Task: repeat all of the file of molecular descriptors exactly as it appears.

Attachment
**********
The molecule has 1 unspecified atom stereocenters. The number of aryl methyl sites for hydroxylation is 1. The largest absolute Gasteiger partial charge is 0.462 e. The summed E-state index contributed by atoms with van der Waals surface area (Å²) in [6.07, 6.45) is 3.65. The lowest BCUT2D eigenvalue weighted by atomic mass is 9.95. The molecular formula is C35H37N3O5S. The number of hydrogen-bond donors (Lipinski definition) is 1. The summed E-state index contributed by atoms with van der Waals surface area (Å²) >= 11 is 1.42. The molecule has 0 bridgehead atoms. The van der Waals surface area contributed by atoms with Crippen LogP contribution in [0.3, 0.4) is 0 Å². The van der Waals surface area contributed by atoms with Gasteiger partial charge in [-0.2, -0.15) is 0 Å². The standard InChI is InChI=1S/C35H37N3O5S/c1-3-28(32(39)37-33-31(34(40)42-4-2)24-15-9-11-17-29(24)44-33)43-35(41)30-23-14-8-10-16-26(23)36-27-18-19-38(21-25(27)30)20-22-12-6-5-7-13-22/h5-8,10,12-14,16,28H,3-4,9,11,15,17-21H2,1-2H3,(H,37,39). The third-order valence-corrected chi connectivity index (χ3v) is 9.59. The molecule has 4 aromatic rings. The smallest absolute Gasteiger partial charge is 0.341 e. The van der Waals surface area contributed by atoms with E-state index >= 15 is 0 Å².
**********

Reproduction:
The molecule has 1 unspecified atom stereocenters. The number of aryl methyl sites for hydroxylation is 1. The largest absolute Gasteiger partial charge is 0.462 e. The summed E-state index contributed by atoms with van der Waals surface area (Å²) in [6.07, 6.45) is 3.65. The lowest BCUT2D eigenvalue weighted by atomic mass is 9.95. The molecular formula is C35H37N3O5S. The number of hydrogen-bond donors (Lipinski definition) is 1. The summed E-state index contributed by atoms with van der Waals surface area (Å²) >= 11 is 1.42. The molecule has 0 bridgehead atoms. The van der Waals surface area contributed by atoms with Crippen LogP contribution in [0.3, 0.4) is 0 Å². The van der Waals surface area contributed by atoms with Gasteiger partial charge in [-0.2, -0.15) is 0 Å². The standard InChI is InChI=1S/C35H37N3O5S/c1-3-28(32(39)37-33-31(34(40)42-4-2)24-15-9-11-17-29(24)44-33)43-35(41)30-23-14-8-10-16-26(23)36-27-18-19-38(21-25(27)30)20-22-12-6-5-7-13-22/h5-8,10,12-14,16,28H,3-4,9,11,15,17-21H2,1-2H3,(H,37,39). The third-order valence-corrected chi connectivity index (χ3v) is 9.59. The molecule has 4 aromatic rings. The smallest absolute Gasteiger partial charge is 0.341 e. The van der Waals surface area contributed by atoms with E-state index >= 15 is 0 Å².